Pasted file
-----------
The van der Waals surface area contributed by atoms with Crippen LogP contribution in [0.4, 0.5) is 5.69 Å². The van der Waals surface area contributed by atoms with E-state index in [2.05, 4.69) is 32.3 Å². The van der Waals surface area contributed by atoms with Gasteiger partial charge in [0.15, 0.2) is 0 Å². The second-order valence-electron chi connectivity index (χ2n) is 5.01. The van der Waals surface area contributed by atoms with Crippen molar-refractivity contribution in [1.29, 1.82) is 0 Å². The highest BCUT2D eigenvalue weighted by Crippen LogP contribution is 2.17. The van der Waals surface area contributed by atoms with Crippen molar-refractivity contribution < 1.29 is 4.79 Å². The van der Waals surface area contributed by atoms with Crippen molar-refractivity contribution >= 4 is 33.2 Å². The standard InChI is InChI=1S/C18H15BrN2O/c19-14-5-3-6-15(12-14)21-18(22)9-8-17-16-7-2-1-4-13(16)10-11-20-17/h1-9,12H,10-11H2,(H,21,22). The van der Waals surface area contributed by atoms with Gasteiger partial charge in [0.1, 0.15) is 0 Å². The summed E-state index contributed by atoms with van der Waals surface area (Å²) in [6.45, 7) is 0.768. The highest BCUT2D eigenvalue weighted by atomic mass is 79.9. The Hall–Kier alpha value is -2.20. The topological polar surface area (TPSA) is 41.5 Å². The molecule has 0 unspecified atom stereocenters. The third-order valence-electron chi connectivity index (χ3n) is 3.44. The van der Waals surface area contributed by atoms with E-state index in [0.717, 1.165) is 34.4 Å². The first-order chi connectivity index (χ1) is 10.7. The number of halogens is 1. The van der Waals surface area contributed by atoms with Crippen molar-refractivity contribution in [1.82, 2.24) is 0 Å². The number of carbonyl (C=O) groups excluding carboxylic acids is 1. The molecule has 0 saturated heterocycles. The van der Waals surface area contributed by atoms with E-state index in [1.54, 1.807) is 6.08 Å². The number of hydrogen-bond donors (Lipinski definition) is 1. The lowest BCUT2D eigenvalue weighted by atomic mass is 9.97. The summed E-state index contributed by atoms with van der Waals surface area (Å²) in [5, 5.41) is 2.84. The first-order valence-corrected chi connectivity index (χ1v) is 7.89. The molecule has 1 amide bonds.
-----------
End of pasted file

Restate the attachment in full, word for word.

The van der Waals surface area contributed by atoms with Crippen LogP contribution in [0.4, 0.5) is 5.69 Å². The van der Waals surface area contributed by atoms with E-state index in [2.05, 4.69) is 32.3 Å². The van der Waals surface area contributed by atoms with Gasteiger partial charge in [0.15, 0.2) is 0 Å². The second-order valence-electron chi connectivity index (χ2n) is 5.01. The van der Waals surface area contributed by atoms with Crippen molar-refractivity contribution in [1.29, 1.82) is 0 Å². The highest BCUT2D eigenvalue weighted by Crippen LogP contribution is 2.17. The van der Waals surface area contributed by atoms with Crippen molar-refractivity contribution < 1.29 is 4.79 Å². The van der Waals surface area contributed by atoms with Crippen molar-refractivity contribution >= 4 is 33.2 Å². The standard InChI is InChI=1S/C18H15BrN2O/c19-14-5-3-6-15(12-14)21-18(22)9-8-17-16-7-2-1-4-13(16)10-11-20-17/h1-9,12H,10-11H2,(H,21,22). The van der Waals surface area contributed by atoms with Gasteiger partial charge in [0.1, 0.15) is 0 Å². The summed E-state index contributed by atoms with van der Waals surface area (Å²) in [6.45, 7) is 0.768. The highest BCUT2D eigenvalue weighted by atomic mass is 79.9. The Hall–Kier alpha value is -2.20. The topological polar surface area (TPSA) is 41.5 Å². The molecule has 0 unspecified atom stereocenters. The third-order valence-electron chi connectivity index (χ3n) is 3.44. The van der Waals surface area contributed by atoms with E-state index in [0.717, 1.165) is 34.4 Å². The first-order chi connectivity index (χ1) is 10.7. The number of halogens is 1. The van der Waals surface area contributed by atoms with Crippen molar-refractivity contribution in [1.82, 2.24) is 0 Å². The number of carbonyl (C=O) groups excluding carboxylic acids is 1. The molecule has 0 saturated heterocycles. The van der Waals surface area contributed by atoms with E-state index in [1.54, 1.807) is 6.08 Å². The number of hydrogen-bond donors (Lipinski definition) is 1. The lowest BCUT2D eigenvalue weighted by atomic mass is 9.97. The summed E-state index contributed by atoms with van der Waals surface area (Å²) in [5, 5.41) is 2.84. The first-order valence-corrected chi connectivity index (χ1v) is 7.89. The molecule has 1 amide bonds.